“So it’s our position,” Carroll explained, “that right now she’s in that rollover year.” There was no need to invoke the rollover provision in 2017, because the Committee had acted to extend the contract. Thus, according to Carroll, the contract’s promise of lifetime Medicare supplement insurance for Gutierrez still applies.

In July 2018 then-Superintendent Judith Lundsten asked the School Committee’s attorney, Denise Lombardo Myers, to write a letter to Gutierrez asking her to negotiate a contract for the 2018-2019 school year. The letter proposed to stop paying for Gutierrez’s post-retirement Medicare supplements on a set date. 

Carroll maintains that the 2018 contract offer was unnecessary and improper: unnecessary because the rollover provision was in effect; and improper because the School Committee had not taken any action regarding Gutierrez’s contract. Myers said that Lundsten, “on her own authority, told the School Committee’s attorney (Myers) to write a letter with an offer.” Myers also said she did not know if Lundsten asked her to write the letter without the School Committee’s knowledge.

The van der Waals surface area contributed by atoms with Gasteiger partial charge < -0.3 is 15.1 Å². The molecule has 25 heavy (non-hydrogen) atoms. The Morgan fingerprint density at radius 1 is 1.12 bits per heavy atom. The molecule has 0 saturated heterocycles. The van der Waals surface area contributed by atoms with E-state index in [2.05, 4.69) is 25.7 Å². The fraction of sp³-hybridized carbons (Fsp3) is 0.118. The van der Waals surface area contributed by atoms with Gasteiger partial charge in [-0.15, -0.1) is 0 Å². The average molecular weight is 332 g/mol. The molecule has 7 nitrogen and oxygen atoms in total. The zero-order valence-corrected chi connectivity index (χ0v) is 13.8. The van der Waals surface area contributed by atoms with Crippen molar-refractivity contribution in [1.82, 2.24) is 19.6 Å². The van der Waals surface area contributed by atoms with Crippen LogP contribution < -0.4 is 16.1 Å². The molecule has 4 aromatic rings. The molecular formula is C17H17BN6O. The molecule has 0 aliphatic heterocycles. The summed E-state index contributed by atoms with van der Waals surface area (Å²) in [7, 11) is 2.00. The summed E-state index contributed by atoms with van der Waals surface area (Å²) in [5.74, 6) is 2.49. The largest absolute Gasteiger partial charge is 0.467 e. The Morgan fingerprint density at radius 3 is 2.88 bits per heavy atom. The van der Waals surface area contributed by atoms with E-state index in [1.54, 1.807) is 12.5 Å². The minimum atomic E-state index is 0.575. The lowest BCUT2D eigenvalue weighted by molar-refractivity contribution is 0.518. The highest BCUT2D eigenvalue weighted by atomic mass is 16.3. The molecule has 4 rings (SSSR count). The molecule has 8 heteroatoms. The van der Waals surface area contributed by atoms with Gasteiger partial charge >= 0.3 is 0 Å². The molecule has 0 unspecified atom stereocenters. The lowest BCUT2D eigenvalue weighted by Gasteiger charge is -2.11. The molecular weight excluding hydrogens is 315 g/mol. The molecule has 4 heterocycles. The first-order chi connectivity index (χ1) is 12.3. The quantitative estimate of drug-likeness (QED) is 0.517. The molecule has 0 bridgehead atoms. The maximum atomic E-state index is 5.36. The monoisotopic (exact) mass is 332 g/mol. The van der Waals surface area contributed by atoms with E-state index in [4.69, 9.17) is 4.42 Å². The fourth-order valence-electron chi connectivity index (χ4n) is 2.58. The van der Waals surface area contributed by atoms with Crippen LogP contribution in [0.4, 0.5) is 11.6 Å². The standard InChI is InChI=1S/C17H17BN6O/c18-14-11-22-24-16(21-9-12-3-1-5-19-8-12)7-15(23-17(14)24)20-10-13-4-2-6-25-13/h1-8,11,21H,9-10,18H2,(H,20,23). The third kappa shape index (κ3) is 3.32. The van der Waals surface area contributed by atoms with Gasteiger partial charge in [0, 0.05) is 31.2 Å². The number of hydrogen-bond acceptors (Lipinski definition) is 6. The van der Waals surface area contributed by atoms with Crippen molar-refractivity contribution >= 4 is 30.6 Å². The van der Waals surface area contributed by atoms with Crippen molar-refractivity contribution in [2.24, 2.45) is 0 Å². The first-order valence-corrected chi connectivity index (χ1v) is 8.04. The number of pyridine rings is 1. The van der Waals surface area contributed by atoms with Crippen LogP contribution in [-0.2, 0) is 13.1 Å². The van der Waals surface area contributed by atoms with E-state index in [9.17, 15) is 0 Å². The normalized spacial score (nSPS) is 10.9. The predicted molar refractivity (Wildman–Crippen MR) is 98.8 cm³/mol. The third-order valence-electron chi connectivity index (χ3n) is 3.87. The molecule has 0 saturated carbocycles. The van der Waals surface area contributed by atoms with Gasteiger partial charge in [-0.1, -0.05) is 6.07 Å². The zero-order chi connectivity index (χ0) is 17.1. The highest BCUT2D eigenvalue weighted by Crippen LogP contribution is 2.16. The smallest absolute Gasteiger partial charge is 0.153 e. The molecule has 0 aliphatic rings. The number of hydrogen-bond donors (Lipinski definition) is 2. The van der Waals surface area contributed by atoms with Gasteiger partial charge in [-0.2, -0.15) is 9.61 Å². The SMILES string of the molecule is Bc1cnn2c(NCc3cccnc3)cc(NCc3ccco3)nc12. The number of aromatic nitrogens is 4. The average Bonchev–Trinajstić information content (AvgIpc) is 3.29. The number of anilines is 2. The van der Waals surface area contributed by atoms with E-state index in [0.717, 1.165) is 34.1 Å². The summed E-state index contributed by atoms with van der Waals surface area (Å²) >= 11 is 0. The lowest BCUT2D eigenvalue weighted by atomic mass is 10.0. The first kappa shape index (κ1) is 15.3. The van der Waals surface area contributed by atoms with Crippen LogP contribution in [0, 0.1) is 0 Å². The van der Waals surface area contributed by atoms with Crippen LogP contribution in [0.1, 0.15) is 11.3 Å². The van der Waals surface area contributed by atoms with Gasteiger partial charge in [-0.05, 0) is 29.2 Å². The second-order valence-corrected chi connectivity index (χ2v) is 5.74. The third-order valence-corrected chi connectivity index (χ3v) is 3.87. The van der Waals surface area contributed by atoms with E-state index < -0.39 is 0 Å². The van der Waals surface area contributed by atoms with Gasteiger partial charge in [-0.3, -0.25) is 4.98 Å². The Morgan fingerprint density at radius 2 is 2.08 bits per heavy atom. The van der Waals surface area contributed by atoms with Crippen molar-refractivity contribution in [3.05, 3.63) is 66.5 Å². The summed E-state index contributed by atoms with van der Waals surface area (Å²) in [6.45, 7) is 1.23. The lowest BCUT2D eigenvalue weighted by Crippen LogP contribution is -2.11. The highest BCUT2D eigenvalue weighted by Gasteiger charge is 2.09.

More importantly, however, Carroll argued that the School Committee violated the R.I. Open Meetings Act in 2018 by going into executive session to discuss Gutierrez’s contract without notifying her. The Open Meetings Act requires public bodies to give an employee advance written notice of their intention to discuss“the job performance of an employee,” and to advise the employee “that they may require the discussion to be held at an open meeting. ”In January 2019, Carroll filed a complaint with the R.I. Attorney General’s office alleging the violation. That complaint had not been resolved by the May 16 meeting.

You will be paying”

For the School Committee’s part, Attorney Myers agreed with Carroll that Gutierrez’s 2014-2017 contract includes a one-year rollover provision, but she said that the rollover year was July 1, 2017 to June 30, 2018, not 2018 to 2019 as Carroll claimed. 

“The School Committee took an action” to extend the contract at its May 15, 2017 meeting, she said. The committee “formally renewed [the contract] and put it on record” in the minutes of that meeting.